Many of the major commodities groups also rely on third parties to undertake some of their logistics needs. And the logistics industry is itself undergoing major changes which are increasingly impacting on the dry bulk transport industry and creating new opportunities for those involved.

As economic growth has driven demand and supply chains have gone global, the industry has seen consolidation through acquisition, but also major forwarders and logistics companies expanding across verticals and geographies organically. Companies such as DHL, UPS FedEx, DB Schenker, Damco, Japan Post, Expeditors, GAC Kuehne & Nagel and Panalpina have become global giants in the process.

Many of these majors originally focussed on a specific segments such as postal or express services, or ocean shipping and forwarding. But increasingly they offer a full portfolio of multi-modal and specialist services covering everything from complicated project contracts to full management of manufacturing and raw materials producers’ global supply chains. All are involved in the ‘dry bulk’ industry at one level or another. For some this means handling the movements of major pieces of mining equipment to a new site. Others handle breakbulk and containerized grains. Most offer services that keep offshore or remote commodity product sites supplied with parts, food and, in some cases, IT services. Some take this further and offer a wide portfolio with multiple options including full door-to-door cargo delivery with various value-added options.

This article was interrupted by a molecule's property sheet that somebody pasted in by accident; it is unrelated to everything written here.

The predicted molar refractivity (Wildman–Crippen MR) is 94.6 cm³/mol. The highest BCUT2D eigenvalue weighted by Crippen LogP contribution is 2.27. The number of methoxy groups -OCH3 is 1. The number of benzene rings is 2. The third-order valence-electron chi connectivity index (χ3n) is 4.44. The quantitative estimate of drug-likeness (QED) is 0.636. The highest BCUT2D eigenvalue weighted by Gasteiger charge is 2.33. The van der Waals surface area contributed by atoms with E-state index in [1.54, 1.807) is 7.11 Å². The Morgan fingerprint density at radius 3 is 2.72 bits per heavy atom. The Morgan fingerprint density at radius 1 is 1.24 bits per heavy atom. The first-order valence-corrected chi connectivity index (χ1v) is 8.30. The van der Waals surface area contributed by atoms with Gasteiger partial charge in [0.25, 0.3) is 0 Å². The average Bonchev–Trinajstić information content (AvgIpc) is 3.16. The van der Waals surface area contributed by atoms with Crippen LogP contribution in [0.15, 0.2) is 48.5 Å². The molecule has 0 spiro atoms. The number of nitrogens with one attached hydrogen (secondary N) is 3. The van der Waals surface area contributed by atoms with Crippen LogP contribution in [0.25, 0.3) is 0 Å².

At present DHL is perhaps the most notable example of a traditional light asset logistics supplier moving into territories it is not usually associated with. Best known by many for its door- to-door express services, the company in fact also has major forwarding and contract logistics divisions with tentacles stretching around the world and across all sectors, including commodities and energy. This has seen DHL get heavily involved in ‘Industrial Projects’ and commodities over the last 15 years, a strategic move largely prompted by Li Jiang, Global Head of Bulk Chartering at DHL Global Forwarding.

“I first saw the possibilities of combining the two business sectors to best serve our clients as well as to enhance our competitiveness,” Jiang told DCI. “Now we are a leading player in the commodities business in the Pacific. In the meantime, the business serves our Industrial Projects clients quite well especially in the sectors of mining, power and infrastructure where we not only provide logistics solutions for site construction, we also serve our clients when the sites are put into operation. For example, we transport ores for the mines and supply coal for the power plant. It proves to be an excellent combination.”